The Crown, The Warnings & Trips to Keeneland

The weather is cold here in Toronto, but the racing sure is heating up. This weekend it is not a hockey town, but a racing town. Tomorrow afternoon, as runner players know, is the Canadian International. Tomorrow night, the Breeders Crown eliminations continue (written about by Greg here), after several division finals being settled this evening.

There is quite a bit of talk about the track. I will find out a little more about that first hand tomorrow, but I have a sense that this is slightly overblown. The track does not look too bad to me. The horses who broke tonight did not look totally sound, and I think the track had little to do with it. But again, I will check that out tomorrow and see if I can find out anything.

The TRA conference this past week in New York is come and gone and there were several panels with tough words for racing. Jeff Gural, who runs Tioga and Vernon racetracks, long ago has been warning that the slot money we all receive will go away if we do not do something with it to grow racing. This week he was even more dire, saying racing could be close to finished. When I think that online wagering on skill games (games other than racing) will have close to $600B of handle this year, while racing - the only legal game online in North America with its $15 trillion GDP - will do about $12 billion total, it is not hard to see he has a point.

John Pricci of lends some thoughts on the conference here. He has a look at a gambling experts comments that the takeout is too high and the “Amount of Money Taken from Bettors Is Not Sustainable”. The Horseplayers Association of North America spoke about these issues today as well, here - "When my sink backs up I call a plumber. I do not call an electrician. Right now in racing we seem to have too many electricians trying to fix the toilets."

A reminder for horseplayers that there are only a few more chances to land a spot in the Trot National Handicapping Championship. Details are here.

Speaking of handicapping contests, I am just back from a short trip to Keeneland. On Wednesday I played in one, along with a couple of friends. The entry fee was $10. One of my friends came 12th, another 27th. I came about 300th, which is pretty poor considering I think there were only around 250 entries.

Keeneland's weather was poor, but the track was not. That place is gorgeous. Walking in you walk into a slice of Americana. You are greeted with a smile, the place is impeccable, and the horses all look great; like they are cared for like they are a child, not an animal. Making my first bet was fun, and it was just like my last bet when a 60-something lady said "why thank you hon. Now you come back and cash ok? I wish you luck."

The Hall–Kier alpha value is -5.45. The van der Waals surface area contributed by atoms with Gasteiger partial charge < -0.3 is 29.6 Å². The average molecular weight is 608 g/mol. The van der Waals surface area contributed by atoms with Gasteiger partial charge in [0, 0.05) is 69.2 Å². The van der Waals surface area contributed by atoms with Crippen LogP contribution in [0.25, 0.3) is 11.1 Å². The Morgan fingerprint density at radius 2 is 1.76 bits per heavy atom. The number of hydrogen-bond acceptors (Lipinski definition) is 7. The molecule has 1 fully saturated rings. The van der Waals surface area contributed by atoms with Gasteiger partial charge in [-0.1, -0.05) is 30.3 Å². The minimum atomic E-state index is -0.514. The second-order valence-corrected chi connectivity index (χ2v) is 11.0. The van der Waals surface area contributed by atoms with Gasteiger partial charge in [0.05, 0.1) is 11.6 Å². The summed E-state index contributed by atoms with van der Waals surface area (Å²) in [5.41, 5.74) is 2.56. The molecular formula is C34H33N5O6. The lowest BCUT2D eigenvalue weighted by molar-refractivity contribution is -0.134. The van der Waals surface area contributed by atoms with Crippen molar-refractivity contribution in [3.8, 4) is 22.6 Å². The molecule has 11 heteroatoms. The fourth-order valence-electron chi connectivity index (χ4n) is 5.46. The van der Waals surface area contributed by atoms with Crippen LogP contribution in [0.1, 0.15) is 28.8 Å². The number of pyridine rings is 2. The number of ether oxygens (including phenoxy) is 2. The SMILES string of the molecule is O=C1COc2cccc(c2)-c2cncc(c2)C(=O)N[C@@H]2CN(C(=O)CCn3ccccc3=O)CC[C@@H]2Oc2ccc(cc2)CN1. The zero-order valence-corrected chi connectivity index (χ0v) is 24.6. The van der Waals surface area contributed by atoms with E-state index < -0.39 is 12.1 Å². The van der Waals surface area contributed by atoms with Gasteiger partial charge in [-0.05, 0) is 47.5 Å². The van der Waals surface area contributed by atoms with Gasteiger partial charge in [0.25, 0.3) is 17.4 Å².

The ushers of course, were dressed well. They have been there for a long time, and take their jobs seriously. If you need something at Keeneland, ask, and someone will help you out, and do so with a smile. What a wonderful racetrack.

While at Keeneland I got to spend a little time with horseplayer Mike Maloney, which was quite a blast. Mike loves this game to death and is a perfect gentleman. He, myself, my stable partner James and a friend had a nice dinner at a horseman hangout and shared some horseplaying, and horse owing stories. I have some decent ones I thought, until I listened to Mike. He is quite the story teller and it was entertaining.

On Wednesday I was pleased to have dinner with Kathy from and her husband, as well as John Cashman, formerly the head dude at Castleton Farms. The conversation was good - everyone cares about this sport and wants it to get better. I had a great time.

My time there was short, and I wished I could have done a Red Mile-Keeneland doubleheader, but it simply was not in the cards. Work got in the way of racing. I hope to make it back next spring. Good times with good people and good racing makes life better.

I'll pop back on Sunday and chat about the Crown elims. Maybe we can come up with some winners. Good luck this weekend everyone.


That Blog Guy said...

One of the reasons people at Keenland treat people nice is because it is a short meet; while they race more than one meet a year they are short, something to be relished and appreciated. While all tracks should have such polite clerks, it is easier to maintain such attitudes when it is a short term meet. Even for the best intentioned clerks it is hard to maintain such a good attitude when the meet grinds on and on and on.

This sport will survive. Unfortunately, there will be more pain. Those that look at racing as a way to cash a pay check will have to be forced out first and that will happen as the industry continues to downsize. Once you have those that are in it because they love the sport, then you will see people willing to try new ideas and move forward.

Anonymous said...

or maybe it's because they are not Teamsters like the mutuel clerks at Woodbine who treat customers as a nuisance


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